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Boro fan Harrison ready to roll at Rockliffe
WHEN the European Seniors Tour visits County Durham next week, one of the three North-East representatives on show is excited about competing on a track close to his football loving heart.
John Harrison might have been born in Manchester, brought up in the Lake District, works in Northumberland while now living in Newcastle, but the Matfen Hall head professional remains a very strong Middlesbrough supporter.
So when he heads down to Rockliffe Hall for the English Seniors Open from October 4-6 he might just disappear over the fence to his beloved Boro's Rockliffe Park training HQ for a chat with his old hero Tony Mowbray.
“That was the era when I first started to watch Middlesbrough, the days of Pallister and Mowbray at the back under Bruce Rioch,” said Harrison, now 53.
“It started when I worked at Barnard Castle from 1978-1994. During the winter time you would often get some harsh winters and there was one particular winter when the weather was so bad the course hardly opened.
“The captain at Barnard Castle at the time was a lad from Darlington, John Hodgson, and he was a season ticket holder at Middlesbrough so I ended up going along with him to Ayresome Park. That's how it started.
“I kept my season ticket on after that, through the Bryan Robson years, the Terry Venables season. I'm still a mad Middlesbrough fan now, I just don't get to go as much because I play the Seniors Tour and with coaching.
“It will be great to be down at Rockliffe Hall next week, playing next door to Middlesbrough's training ground. Hopefully it will bring me some good luck and I can play well there too.”
Rockliffe Hall was the brainchild of Boro chairman Steve Gibson, who invested heavily in the luxurious hotel, golf and spa complex despite holding no desire to play golf himself.
Yet the prospect of holding a Sky televised Seniors Tour event is exactly the sort of step Gibson has been looking to make and he holds longer term plans of successfully hosting a main European Tour competition.
Former Ryder Cup players Ian Woosnam and Mark James are among those competing at Rockliffe next week, when Harrison hopes the North-East can prove itself as a worthy host once more.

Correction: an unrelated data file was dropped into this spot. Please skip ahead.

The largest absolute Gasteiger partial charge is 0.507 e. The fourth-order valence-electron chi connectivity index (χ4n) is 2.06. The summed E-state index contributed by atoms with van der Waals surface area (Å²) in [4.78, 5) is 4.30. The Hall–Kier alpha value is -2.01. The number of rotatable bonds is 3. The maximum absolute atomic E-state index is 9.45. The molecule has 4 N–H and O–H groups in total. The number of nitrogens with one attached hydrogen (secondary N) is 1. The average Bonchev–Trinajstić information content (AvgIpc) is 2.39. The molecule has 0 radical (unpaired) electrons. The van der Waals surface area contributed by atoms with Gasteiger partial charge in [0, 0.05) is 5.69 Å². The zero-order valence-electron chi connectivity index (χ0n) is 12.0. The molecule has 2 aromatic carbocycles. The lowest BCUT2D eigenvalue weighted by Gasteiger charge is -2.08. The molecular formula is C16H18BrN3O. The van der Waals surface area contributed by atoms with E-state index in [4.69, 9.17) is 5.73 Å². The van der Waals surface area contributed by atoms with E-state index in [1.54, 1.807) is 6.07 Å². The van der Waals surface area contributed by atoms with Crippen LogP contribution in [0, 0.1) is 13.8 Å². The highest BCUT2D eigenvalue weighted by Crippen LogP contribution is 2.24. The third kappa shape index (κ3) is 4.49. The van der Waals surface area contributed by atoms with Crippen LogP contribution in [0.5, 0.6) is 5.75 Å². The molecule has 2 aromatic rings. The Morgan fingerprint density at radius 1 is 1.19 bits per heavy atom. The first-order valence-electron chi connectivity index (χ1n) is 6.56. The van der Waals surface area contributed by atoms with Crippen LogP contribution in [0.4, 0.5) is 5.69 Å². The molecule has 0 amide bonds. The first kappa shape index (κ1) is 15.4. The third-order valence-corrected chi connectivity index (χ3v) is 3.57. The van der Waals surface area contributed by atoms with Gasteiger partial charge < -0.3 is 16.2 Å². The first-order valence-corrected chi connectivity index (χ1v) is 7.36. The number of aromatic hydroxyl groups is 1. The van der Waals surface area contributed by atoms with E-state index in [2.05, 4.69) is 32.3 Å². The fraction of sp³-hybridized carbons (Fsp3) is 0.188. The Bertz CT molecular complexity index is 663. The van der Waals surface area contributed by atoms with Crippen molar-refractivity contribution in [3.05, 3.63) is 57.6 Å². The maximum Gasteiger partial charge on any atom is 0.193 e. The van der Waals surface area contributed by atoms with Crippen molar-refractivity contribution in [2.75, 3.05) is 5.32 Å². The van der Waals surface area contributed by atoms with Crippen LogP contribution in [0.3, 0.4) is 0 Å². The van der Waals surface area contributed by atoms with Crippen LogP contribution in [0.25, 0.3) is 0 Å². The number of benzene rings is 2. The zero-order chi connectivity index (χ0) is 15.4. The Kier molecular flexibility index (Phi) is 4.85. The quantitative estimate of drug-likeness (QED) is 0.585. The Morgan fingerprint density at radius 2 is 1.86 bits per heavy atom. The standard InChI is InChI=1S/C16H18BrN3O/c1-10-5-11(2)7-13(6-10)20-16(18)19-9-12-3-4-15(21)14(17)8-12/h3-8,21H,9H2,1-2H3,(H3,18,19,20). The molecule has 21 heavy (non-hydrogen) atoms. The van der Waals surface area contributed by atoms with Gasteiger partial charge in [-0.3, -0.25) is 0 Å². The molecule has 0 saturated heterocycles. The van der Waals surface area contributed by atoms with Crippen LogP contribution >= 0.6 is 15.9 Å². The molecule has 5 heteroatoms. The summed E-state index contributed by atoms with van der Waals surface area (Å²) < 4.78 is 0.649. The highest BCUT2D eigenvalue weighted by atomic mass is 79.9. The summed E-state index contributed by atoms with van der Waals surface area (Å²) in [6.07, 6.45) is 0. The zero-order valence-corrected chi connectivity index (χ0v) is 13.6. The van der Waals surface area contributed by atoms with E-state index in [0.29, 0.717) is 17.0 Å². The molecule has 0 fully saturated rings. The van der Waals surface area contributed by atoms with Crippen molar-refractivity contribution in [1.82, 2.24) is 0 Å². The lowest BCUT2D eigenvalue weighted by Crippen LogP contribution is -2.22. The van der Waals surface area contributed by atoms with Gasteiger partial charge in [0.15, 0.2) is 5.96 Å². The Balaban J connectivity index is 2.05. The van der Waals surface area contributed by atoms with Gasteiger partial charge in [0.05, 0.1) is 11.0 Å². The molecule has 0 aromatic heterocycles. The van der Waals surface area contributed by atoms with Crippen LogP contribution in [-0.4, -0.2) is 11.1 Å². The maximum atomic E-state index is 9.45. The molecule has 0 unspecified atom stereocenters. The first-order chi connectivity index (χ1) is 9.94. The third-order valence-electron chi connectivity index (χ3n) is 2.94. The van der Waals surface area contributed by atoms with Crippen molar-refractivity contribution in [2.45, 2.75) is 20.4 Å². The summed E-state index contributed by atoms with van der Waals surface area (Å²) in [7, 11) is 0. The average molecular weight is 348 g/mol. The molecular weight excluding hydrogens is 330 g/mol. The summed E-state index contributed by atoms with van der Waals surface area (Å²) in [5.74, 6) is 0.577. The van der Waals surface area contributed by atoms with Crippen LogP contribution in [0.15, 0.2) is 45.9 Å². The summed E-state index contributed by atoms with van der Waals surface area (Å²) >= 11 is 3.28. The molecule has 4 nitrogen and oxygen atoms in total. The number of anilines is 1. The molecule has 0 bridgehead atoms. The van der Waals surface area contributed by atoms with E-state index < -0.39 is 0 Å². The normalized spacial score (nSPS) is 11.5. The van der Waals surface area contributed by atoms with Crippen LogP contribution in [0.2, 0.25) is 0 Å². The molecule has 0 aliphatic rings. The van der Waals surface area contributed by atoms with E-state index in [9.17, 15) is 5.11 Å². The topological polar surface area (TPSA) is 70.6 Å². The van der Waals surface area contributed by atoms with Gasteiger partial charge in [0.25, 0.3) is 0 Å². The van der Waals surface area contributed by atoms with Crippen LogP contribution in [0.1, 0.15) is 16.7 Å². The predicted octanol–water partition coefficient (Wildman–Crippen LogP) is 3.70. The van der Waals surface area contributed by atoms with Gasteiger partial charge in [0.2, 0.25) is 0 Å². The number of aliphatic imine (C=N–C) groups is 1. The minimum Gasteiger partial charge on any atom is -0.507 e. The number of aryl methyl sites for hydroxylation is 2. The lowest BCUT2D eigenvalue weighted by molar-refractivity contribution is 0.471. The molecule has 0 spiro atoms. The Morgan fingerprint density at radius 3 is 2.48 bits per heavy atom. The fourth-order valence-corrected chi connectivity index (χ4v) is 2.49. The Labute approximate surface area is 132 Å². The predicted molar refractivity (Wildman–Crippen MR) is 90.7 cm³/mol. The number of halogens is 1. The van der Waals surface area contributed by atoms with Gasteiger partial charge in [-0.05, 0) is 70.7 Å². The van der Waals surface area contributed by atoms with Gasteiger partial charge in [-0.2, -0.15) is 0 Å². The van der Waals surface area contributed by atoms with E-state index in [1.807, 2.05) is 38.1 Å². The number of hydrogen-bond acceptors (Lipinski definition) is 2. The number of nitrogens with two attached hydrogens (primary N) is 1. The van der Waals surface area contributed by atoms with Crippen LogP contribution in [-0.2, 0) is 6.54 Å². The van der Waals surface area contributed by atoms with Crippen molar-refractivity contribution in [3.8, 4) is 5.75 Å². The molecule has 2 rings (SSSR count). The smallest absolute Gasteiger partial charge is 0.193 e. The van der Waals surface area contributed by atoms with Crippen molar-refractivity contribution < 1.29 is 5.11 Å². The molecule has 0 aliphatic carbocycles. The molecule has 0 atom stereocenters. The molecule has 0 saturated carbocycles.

“I just hope the weather is good,” said Harrison, after returning yesterday from a short break to Monaco having spent last week finishing tied 58th at the French Riviera Masters in Provence.
“It would be a shame if the area has an opportunity to showcase one of its best courses on TV and the weather doesn't do the area justice.
“Rockliffe does have the advantage of being a bit further south. In the past when Slaley Hall had bad weather, because it is up in the Pennines, it's a bit harder for the water to drain. I've heard Rockliffe should have no problems like that, but it would be still nice if the weather was ideal.”
As Matfen Hall's main man he is delighted to see the North-East back on the Tour map, with a £200,000 prize pot on offer for the field next week, suggesting the region's golf pull is on the increase again.
“I remember when I first moved to Matfen in the 1990s and as well as Matfen courses like Ramside, Wynyard and Linden all opened for the first time,” said Harrison. “Golf around here was really on the increase and attracting people to the area, five or six new developments opened.
“Then it went quiet, but in recent years there has been a lot of investment again at places like Close House, Rockliffe, Longhirst and that has been great for the North-East again. It's being noticed and the better standard of courses we have here helps to enhance golf's reputation up here.”
But does Harrison expect his own reputation to be enhanced when he tees off in the first round at Rockliffe a week tomorrow?
“I have actually had a bad season,” said Harrison, who is 62nd on the Order of Merit. “I could really do with a top ten finish at Rockliffe or in one of the last few competitions to get in to the top 40.
“That would secure my card again for another year. I've finished top five on three occasions before so I know I am capable. I also feel like I am playing neatly again, so I could have a chance.
“I just need to get my putting head on and we will see. Rockliffe's a tough track, but maybe being in the North-East can inspire me to a greater finish.”
His first aim is to finish as the top North-East man ahead of Eaglescliffe's Graeme Bell and Rockliffe's very own Roger Roper.
* Tickets for the English Seniors Open at Rockliffe Hall in association with The Northern Echo are priced £11 and Under-16s go free. To buy tickets or register an interest in being a course marshal and volunteer go to rockliffehall.com or call 0800 0232557.
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